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    The efficacy of oral WIN 54954 for the prevention of rhinovirus infection and illness was tested in two randomized, double-blinded, placebo-controlled volunteer challenge studies. Volunteers were inoculated with rhinovirus type 39 (MIC of WIN 54954, 0.17 microgram/ml) or rhinovirus type 23 (MIC, 0.016 microgram/ml). The volunteers received two doses of drug (600 mg per dose) or placebo on the first day; this was followed by three doses on each of the subsequent 5 days. All volunteers were challenged with virus after the third dose of study drug. No significant antiviral or clinical effect was detected in either study. Pharmacokinetic studies revealed that on the last day of drug administration, 38 of 39 (97%) volunteers had trough levels of WIN 54954 in plasma greater than the MIC for the respective virus. Nasal wash specimens collected on the same day revealed a detectable level in only 6 of 24 (25%) volunteers at the peak (range, 6 to 24 ng/ml) and in only 2 of 14 (14%) volunteers at the trough (range, 6 and 7 ng/ml). These results suggest that the lack of efficacy of WIN 54954 against rhinovirus may be related to an inability to deliver sufficient drug to the site of viral infection.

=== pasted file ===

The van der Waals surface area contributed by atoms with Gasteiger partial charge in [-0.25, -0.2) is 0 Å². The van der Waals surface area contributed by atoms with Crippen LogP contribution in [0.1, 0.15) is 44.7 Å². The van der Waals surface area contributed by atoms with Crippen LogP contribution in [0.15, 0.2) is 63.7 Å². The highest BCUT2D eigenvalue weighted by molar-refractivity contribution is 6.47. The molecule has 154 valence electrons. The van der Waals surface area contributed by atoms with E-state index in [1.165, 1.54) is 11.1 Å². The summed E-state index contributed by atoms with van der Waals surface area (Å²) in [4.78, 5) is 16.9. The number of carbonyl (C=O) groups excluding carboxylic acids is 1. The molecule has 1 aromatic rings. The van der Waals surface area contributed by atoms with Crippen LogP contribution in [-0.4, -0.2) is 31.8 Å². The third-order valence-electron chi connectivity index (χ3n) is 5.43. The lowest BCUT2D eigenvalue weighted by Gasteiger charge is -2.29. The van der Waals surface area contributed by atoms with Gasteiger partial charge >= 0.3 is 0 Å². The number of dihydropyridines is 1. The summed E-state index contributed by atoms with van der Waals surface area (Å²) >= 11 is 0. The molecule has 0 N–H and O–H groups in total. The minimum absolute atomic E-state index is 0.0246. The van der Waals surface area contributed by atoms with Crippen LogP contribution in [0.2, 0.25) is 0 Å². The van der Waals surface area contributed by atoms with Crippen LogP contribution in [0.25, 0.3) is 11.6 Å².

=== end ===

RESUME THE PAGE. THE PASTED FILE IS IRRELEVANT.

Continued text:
R B Turner, F J Dutko, N H Goldstein, G Lockwood, F G Hayden. Efficacy of oral WIN 54954 for prophylaxis of experimental rhinovirus infection. Antimicrobial agents and chemotherapy. 1993 Feb;37(2):297-300

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    PMID: 8383943

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